11. Mahmoud, N.; Collins, T.; Hostettler, A.; Soler, L.; Doignon, C.; Montiel, J.M.M. Live tracking and dense reconstruction for handheld monocular endoscopy. IEEE Trans. Med. Imaging 2018, 38, 79–89. [Google Scholar] [CrossRef]
  12. Zhen, W.; Hu, Y.; Liu, J.; Scherer, S. A joint optimization approach of lidar-camera fusion for accurate dense 3-d reconstructions. IEEE Robot. Autom. Lett. 2019, 4, 3585–3592. [Google Scholar] [CrossRef]
  13. Huang, Y.; Bi, H.; Li, Z.; Mao, T.; Wang, Z. Stgat: Modeling spatial-temporal interactions for human trajectory prediction. In Proceedings of the 2019 IEEE/CVF International Conference on Computer Vision, Seoul, Republic of Korea, 27 October–2 November 2019; pp. 6272–6281. [Google Scholar]
  14. Sheng, Z.; Xu, Y.; Xue, S.; Li, D. Graph-based spatial-temporal convolutional network for vehicle trajectory prediction in autonomous driving. IEEE Trans. Intell. Transp. Syst. 2022, 23, 17654–17665. [Google Scholar] [CrossRef]
  15. Saini, N.; Price, E.; Tallamraju, R.; Enficiaud, R.; Ludwig, R.; Martinovic, I.; Ahmad, A.; Black, M.J. Markerless outdoor human motion capture using multiple autonomous micro aerial vehicles. In Proceedings of the 2019 IEEE/CVF International Conference on Computer Vision, Seoul, Republic of Korea, 27 October–2 November 2019; pp. 823–832. [Google Scholar]
  16. Rhodin, H.; Spörri, J.; Katircioglu, I.; Constantin, V.; Meyer, F.; Müller, E.; Salzmann, M.; Fua, P. Learning monocular 3D human pose estimation from multi-view images. In Proceedings of the 2018 IEEE/CVF Conference on Computer Vision and Pattern Recognition, Salt Lake City, UT, USA, 18–23 June 2018; pp. 8437–8446. [Google Scholar]
  17. Sharma, S.; Varigonda, P.T.; Bindal, P.; Sharma, A.; Jain, A. Monocular 3D human pose estimation by generation and ordinal ranking. In Proceedings of the 2019 IEEE/CVF International Conference on Computer Vision, Seoul, Republic of Korea, 27 October–2 November 2019; pp. 2325–2334. [Google Scholar]
  18. Ci, H.; Ma, X.; Wang, C.; Wang, Y. Locally connected network for monocular 3D human pose estimation. IEEE Trans. Pattern Anal. Mach. Intell. 2020, 44, 1429–1442. [Google Scholar] [CrossRef]
  19. Graa, O.; Rekik, I. Multi-view learning-based data proliferator for boosting classification using highly imbalanced classes. J. Neurosci. Methods 2019, 327, 108344. [Google Scholar] [CrossRef]
  20. Ye, M.; Johns, E.; Handa, A.; Zhang, L.; Pratt, P.; Yang, G.Z. Self-Supervised Siamese Learning on Stereo Image Pairs for Depth Estimation in Robotic Surgery. arXiv 2017, arXiv:1705.08260. [Google Scholar]
  21. Zhuang, X.; Yang, Z.; Cordes, D. A technical review of canonical correlation analysis for neuroscience applications. Hum. Brain Mapp. 2020, 41, 3807–3833. [Google Scholar] [CrossRef]
  22. Wang, J.; Fang, Z.; Zhao, H. AlignNet: A Unifying Approach to Audio-Visual Alignment. In Proceedings of the 2020 IEEE Winter Conference on Applications of Computer Vision, Snowmass, CO, USA, 1–5 March 2020; pp. 3309–3317. [Google Scholar]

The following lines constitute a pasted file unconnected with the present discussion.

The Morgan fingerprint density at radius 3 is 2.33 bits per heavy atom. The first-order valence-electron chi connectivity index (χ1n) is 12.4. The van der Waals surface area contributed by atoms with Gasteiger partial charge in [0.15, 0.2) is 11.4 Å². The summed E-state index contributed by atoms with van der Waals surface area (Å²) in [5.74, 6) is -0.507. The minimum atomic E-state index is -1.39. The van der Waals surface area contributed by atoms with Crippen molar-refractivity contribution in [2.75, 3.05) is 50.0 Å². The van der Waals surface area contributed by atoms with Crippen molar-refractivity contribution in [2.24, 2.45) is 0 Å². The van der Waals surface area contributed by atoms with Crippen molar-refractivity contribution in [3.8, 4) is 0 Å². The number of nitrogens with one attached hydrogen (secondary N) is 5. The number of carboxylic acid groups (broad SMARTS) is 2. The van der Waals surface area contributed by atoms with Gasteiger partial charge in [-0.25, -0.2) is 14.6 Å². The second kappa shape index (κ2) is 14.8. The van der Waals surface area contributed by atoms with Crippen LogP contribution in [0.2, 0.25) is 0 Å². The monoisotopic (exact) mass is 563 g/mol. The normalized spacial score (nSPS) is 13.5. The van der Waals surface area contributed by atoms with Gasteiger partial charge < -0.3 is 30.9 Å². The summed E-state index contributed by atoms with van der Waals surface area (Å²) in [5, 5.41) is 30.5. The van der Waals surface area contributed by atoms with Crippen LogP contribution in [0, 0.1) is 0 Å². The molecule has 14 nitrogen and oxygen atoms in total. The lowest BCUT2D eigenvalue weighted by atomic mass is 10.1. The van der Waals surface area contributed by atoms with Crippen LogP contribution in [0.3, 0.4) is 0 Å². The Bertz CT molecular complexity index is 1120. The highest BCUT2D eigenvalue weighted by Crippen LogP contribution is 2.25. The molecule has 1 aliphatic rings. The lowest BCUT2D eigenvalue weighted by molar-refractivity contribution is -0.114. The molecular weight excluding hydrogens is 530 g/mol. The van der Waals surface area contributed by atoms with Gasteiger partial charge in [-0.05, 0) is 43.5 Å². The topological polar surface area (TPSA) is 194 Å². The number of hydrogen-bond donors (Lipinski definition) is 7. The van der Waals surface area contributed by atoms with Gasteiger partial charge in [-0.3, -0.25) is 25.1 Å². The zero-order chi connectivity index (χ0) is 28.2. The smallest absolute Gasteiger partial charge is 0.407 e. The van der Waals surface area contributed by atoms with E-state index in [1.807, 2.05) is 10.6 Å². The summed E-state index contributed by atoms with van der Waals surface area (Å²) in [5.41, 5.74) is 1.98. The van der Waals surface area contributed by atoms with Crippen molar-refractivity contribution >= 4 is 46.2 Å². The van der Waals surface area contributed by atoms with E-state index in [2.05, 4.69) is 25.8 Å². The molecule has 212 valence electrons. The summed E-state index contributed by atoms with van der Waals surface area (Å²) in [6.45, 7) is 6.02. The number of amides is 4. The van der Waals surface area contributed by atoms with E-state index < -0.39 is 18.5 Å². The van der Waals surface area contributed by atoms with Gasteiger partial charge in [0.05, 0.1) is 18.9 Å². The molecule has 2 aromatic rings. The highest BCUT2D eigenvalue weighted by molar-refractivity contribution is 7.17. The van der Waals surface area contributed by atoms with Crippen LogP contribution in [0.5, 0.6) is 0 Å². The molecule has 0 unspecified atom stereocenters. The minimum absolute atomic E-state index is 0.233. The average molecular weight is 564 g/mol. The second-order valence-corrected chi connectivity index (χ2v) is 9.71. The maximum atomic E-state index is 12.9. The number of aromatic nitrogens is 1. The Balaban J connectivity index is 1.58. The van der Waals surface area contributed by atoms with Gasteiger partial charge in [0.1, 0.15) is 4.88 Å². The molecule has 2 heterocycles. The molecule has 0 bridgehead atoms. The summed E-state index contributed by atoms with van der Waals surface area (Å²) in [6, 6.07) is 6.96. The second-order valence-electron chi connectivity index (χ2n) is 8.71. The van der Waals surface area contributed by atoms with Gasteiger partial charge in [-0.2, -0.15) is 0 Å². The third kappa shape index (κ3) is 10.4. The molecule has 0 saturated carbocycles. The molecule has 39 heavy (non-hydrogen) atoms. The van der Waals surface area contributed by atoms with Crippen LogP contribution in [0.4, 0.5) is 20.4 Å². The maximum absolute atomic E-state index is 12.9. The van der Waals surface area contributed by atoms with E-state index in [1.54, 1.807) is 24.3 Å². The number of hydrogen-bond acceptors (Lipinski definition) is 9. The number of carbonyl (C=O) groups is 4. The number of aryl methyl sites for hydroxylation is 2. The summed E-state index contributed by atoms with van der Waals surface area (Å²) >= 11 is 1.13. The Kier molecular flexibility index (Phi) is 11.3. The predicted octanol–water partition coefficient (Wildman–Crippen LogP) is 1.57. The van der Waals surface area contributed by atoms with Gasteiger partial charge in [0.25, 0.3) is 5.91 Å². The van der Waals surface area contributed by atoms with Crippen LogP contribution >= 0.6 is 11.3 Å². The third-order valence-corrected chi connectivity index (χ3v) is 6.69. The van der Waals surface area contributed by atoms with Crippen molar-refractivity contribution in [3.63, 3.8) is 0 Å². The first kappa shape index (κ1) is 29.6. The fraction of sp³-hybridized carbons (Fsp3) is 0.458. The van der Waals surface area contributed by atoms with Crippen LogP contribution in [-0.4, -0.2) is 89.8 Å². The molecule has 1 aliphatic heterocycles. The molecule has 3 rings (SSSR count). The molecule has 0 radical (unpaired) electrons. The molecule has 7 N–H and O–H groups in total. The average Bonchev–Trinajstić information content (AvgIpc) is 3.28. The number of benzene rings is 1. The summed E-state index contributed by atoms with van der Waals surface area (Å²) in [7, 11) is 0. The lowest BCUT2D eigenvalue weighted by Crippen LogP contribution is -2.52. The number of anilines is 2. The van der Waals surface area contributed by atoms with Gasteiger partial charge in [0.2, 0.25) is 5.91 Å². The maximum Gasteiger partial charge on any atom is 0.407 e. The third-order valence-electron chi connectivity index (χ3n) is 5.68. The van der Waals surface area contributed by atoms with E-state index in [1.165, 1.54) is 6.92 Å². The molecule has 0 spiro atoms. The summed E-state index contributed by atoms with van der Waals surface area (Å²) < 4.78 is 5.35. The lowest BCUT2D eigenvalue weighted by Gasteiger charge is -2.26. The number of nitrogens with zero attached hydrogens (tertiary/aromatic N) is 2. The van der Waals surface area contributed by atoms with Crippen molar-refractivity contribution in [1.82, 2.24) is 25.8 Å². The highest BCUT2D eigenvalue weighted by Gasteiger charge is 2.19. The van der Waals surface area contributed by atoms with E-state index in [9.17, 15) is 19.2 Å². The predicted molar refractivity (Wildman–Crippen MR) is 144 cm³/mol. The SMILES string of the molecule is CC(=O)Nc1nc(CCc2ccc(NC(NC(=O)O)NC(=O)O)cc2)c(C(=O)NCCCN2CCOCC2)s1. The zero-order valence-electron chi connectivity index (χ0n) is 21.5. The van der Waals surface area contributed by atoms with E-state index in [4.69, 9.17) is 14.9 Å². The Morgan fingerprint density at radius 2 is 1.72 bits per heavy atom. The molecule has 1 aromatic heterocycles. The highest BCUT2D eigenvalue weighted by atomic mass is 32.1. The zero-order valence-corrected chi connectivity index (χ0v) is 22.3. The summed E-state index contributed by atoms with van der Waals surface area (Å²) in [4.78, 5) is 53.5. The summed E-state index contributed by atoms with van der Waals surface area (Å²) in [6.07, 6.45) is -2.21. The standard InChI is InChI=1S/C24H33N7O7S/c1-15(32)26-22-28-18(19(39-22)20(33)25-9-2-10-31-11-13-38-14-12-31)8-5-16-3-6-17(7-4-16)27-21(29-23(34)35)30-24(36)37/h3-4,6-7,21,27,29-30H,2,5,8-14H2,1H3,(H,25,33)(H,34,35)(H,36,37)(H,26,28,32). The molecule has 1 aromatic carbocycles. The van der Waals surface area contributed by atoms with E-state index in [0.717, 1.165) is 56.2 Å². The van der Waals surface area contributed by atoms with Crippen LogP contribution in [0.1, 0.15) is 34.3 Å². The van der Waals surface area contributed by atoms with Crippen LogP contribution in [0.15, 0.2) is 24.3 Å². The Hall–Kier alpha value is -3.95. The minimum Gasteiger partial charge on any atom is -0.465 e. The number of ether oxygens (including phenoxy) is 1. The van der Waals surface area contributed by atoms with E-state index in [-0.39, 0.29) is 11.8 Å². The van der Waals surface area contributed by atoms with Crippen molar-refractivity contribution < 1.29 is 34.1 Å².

23. Wang, O.; Schroers, C.; Zimmer, H.; Gross, M.; Sorkine-Hornung, A. Videosnapping: Interactive synchronization of multiple videos. ACM Trans. Graph. (TOG) 2014, 33, 1–10. [Google Scholar] [CrossRef]
  24. Wieschollek, P.; Freeman, I.; Lensch, H.P. Learning robust video synchronization without annotations. In Proceedings of the 2017 16th IEEE International Conference on Machine Learning and Applications (ICMLA), Cancun, Mexico, 18–21 December 2017; IEEE: Piscataway, NJ, USA, 2017; pp. 92–100. [Google Scholar]
  25. Wang, L.; Xiong, Y.; Wang, Z.; Qiao, Y.; Lin, D.; Tang, X.; Van Gool, L. Temporal segment networks: Towards good practices for deep action recognition. In Proceedings of the European Conference on Computer Vision, Amsterdam, The Netherlands, 8–16 October 2016; Springer: Cham, Switzerland, 2016; pp. 20–36. [Google Scholar]
  26. Wu, X.; Wu, Z.; Zhang, Y.; Ju, L.; Wang, S. Multi-Video Temporal Synchronization by Matching Pose Features of Shared Moving Subjects. In Proceedings of the 2019 IEEE/CVF International Conference on Computer Vision Workshops, Seoul, Republic of Korea, 27 October–2 November 2019; pp. 2729–2738. [Google Scholar]
  27. Du, Y.; Wang, W.; Wang, L. Hierarchical recurrent neural network for skeleton based action recognition. In Proceedings of the 2015 IEEE/CVF Conference on Computer Vision and Pattern Recognition, Boston, MA, USA, 7–12 June 2015; pp. 1110–1118. [Google Scholar]
  28. Shahroudy, A.; Liu, J.; Ng, T.T.; Wang, G. Ntu RGB+D: A large scale dataset for 3D human activity analysis. In Proceedings of the 2016 IEEE/CVF Conference on Computer Vision and Pattern Recognition, Las Vegas, NV, USA, 27–30 June 2016; pp. 1010–1019. [Google Scholar]
  29. Cao, Z.; Simon, T.; Wei, S.E.; Sheikh, Y. Realtime multi-person 2D pose estimation using part affinity fields. In Proceedings of the 2017 IEEE/CVF Conference on Computer Vision and Pattern Recognition, Honolulu, HI, USA, 21–26 July 2017; pp. 7291–7299. [Google Scholar]